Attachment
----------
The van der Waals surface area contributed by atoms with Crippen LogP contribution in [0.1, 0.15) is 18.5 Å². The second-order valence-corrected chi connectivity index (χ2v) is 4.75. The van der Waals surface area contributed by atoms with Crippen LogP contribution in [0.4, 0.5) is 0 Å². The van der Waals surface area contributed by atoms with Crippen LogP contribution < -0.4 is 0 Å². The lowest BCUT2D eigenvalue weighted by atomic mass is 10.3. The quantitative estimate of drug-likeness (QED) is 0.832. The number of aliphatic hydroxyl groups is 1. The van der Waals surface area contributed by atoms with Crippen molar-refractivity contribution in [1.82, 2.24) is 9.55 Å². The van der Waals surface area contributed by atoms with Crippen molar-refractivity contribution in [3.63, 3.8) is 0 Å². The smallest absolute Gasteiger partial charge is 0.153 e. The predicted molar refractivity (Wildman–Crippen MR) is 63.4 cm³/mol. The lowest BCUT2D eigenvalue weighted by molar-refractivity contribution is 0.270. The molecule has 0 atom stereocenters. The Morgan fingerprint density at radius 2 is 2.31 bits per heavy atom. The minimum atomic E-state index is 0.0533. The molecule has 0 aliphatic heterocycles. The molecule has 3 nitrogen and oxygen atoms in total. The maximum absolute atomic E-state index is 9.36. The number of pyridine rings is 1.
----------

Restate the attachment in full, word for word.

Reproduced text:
The van der Waals surface area contributed by atoms with Crippen LogP contribution in [0.1, 0.15) is 18.5 Å². The second-order valence-corrected chi connectivity index (χ2v) is 4.75. The van der Waals surface area contributed by atoms with Crippen LogP contribution in [0.4, 0.5) is 0 Å². The van der Waals surface area contributed by atoms with Crippen LogP contribution < -0.4 is 0 Å². The lowest BCUT2D eigenvalue weighted by atomic mass is 10.3. The quantitative estimate of drug-likeness (QED) is 0.832. The number of aliphatic hydroxyl groups is 1. The van der Waals surface area contributed by atoms with Crippen molar-refractivity contribution in [1.82, 2.24) is 9.55 Å². The van der Waals surface area contributed by atoms with Crippen molar-refractivity contribution in [3.63, 3.8) is 0 Å². The smallest absolute Gasteiger partial charge is 0.153 e. The predicted molar refractivity (Wildman–Crippen MR) is 63.4 cm³/mol. The lowest BCUT2D eigenvalue weighted by molar-refractivity contribution is 0.270. The molecule has 0 atom stereocenters. The Morgan fingerprint density at radius 2 is 2.31 bits per heavy atom. The minimum atomic E-state index is 0.0533. The molecule has 0 aliphatic heterocycles. The molecule has 3 nitrogen and oxygen atoms in total. The maximum absolute atomic E-state index is 9.36. The number of pyridine rings is 1.